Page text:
Figure 2

Pyrosequencing analysis of DNA methylation at six bovine imprinted differentially methylated regions during early embryogenesis. Bisulfite PCR and pyrosequencing was performed using genomic DNA isolated from embryos (n = 8 - 10) at four separate time points; blastocyst (Day 7), hatched ovoid embryos (Day 14), filamentous embryos (Day 17) and implanting conceptuses (Day 25). At Day 17, trophectoderm embryonic regions adjacent (TE) and peripheral to the embryonic disc (TP) were analysed. Trophectoderm samples at Day 25 were also included in the analysis. An overall trend of imprint stabilization can be observed for the six genes with increasing Days of embryonic development, post blastocyst. (A) Methylation values for SNRPN, MEST, IGF2R, PLAGL1, PEG10 and H19 at Day 7 had the most significant differences, when compared to Days 14, 17 or 25. (B) Top Panel; Standard deviations were calculated using individual methylation values (n = 4 - 9) for all genes in each group. Overall, standard deviations are greatest in group 1 (Day 7 blastocyst) with the smallest degree of variation occurring in the Day 25 implanting concepti (group 6) and Day 25 implanting concepti extra embryonic region. Bottom panel; Average methylation values, plotted with standard deviation values, for embryos isolated 7, 14, 17 and 25 Days post insemination (groups 1-3 and 6 from top panel).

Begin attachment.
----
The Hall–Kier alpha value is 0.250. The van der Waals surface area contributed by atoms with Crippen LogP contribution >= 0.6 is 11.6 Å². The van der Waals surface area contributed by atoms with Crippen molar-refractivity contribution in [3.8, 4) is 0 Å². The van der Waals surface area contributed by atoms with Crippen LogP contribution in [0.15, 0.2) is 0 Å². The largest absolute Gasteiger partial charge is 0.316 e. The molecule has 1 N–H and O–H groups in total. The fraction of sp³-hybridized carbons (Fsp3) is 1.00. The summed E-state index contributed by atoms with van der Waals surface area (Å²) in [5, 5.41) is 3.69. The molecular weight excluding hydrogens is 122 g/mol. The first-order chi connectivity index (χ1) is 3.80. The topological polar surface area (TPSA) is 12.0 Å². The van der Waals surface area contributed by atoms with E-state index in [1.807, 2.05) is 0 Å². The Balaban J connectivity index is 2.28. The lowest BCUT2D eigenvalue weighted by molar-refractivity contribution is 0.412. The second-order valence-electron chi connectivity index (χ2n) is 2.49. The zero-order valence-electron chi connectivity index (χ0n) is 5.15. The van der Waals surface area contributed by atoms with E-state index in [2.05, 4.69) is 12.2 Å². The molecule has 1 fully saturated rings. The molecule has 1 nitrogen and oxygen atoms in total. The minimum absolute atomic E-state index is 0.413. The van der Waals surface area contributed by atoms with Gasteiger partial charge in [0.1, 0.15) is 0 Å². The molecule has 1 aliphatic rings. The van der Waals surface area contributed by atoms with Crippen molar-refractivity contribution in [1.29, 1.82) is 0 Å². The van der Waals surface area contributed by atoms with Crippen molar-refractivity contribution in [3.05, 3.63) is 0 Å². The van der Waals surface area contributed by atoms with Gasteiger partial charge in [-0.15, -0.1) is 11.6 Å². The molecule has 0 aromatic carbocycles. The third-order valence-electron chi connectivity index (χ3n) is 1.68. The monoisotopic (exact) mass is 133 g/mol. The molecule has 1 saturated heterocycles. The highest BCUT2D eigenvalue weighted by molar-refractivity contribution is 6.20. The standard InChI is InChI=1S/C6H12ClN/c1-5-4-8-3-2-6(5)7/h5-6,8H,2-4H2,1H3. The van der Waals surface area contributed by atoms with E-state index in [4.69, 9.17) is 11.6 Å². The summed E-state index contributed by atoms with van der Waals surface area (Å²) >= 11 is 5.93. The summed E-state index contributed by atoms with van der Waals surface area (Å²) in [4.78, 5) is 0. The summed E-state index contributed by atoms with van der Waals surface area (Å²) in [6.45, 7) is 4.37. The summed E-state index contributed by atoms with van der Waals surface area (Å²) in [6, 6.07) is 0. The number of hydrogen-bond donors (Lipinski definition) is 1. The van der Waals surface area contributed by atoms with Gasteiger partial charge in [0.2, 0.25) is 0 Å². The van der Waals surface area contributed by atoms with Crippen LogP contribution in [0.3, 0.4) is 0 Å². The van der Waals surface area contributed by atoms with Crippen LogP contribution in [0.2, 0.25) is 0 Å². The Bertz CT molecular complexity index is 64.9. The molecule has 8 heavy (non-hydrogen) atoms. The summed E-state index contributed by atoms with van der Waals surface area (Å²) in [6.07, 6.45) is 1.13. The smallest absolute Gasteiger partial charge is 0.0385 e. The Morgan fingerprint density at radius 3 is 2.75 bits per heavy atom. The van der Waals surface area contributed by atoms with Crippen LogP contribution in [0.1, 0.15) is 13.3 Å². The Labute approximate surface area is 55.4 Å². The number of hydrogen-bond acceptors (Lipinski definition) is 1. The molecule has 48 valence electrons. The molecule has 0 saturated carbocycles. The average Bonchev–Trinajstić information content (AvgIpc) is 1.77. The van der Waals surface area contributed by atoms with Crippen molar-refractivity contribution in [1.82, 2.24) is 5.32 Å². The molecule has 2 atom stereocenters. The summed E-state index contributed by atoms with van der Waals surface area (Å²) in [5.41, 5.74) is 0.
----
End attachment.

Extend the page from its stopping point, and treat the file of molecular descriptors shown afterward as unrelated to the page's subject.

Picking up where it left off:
Previous studies have shown that methylation at DMRs of imprinted genes is stably maintained throughout early embryonic development [57]. For each gene, we compared the variances in sample group methylation across the development time course. For this, each developmental stage was considered a sample group and all possible pairwise group combinations were compared using the Levene’s test [53] for homogeneity of variance implemented in Minitab. This test does not assume an underlying normal distribution and is appropriate for comparing variances when sample sizes are small [58]. We hypothesised that stable inheritance and maintenance of methylation at imprinted loci across the pre-implantation developmental stages analysed will result in non-significant differences in the variance of methylation values between sample groups (Levene’s test P ≥ 0.05). In contrast, fluctuations in methylation patterns across the pre-implantation developmental will result in significant differences in the variance of methylation values across sample groups (Levene’s test P ≤ 0.05).